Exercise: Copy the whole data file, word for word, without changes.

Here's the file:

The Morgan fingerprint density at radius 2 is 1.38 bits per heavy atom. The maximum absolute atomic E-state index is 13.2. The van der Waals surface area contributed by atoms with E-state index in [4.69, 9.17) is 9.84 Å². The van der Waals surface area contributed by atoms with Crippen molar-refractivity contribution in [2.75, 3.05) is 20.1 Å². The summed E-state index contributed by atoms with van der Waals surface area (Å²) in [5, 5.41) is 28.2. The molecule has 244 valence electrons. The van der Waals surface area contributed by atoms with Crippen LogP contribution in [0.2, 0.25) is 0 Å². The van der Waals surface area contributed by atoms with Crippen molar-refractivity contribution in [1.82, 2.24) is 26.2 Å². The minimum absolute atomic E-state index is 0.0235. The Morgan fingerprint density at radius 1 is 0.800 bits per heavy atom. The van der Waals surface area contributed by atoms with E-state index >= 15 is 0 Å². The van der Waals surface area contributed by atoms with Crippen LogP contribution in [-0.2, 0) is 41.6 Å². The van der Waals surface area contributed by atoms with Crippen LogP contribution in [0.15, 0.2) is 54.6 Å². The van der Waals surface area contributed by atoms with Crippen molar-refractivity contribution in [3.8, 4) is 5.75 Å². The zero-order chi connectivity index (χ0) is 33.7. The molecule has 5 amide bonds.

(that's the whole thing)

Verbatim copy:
The Morgan fingerprint density at radius 2 is 1.38 bits per heavy atom. The maximum absolute atomic E-state index is 13.2. The van der Waals surface area contributed by atoms with E-state index in [4.69, 9.17) is 9.84 Å². The van der Waals surface area contributed by atoms with Crippen molar-refractivity contribution in [2.75, 3.05) is 20.1 Å². The summed E-state index contributed by atoms with van der Waals surface area (Å²) in [5, 5.41) is 28.2. The molecule has 244 valence electrons. The van der Waals surface area contributed by atoms with Crippen LogP contribution in [0.2, 0.25) is 0 Å². The van der Waals surface area contributed by atoms with Crippen molar-refractivity contribution in [1.82, 2.24) is 26.2 Å². The minimum absolute atomic E-state index is 0.0235. The Morgan fingerprint density at radius 1 is 0.800 bits per heavy atom. The van der Waals surface area contributed by atoms with E-state index >= 15 is 0 Å². The van der Waals surface area contributed by atoms with Crippen LogP contribution in [-0.2, 0) is 41.6 Å². The van der Waals surface area contributed by atoms with Crippen LogP contribution in [0.15, 0.2) is 54.6 Å². The van der Waals surface area contributed by atoms with Crippen molar-refractivity contribution in [3.8, 4) is 5.75 Å². The zero-order chi connectivity index (χ0) is 33.7. The molecule has 5 amide bonds.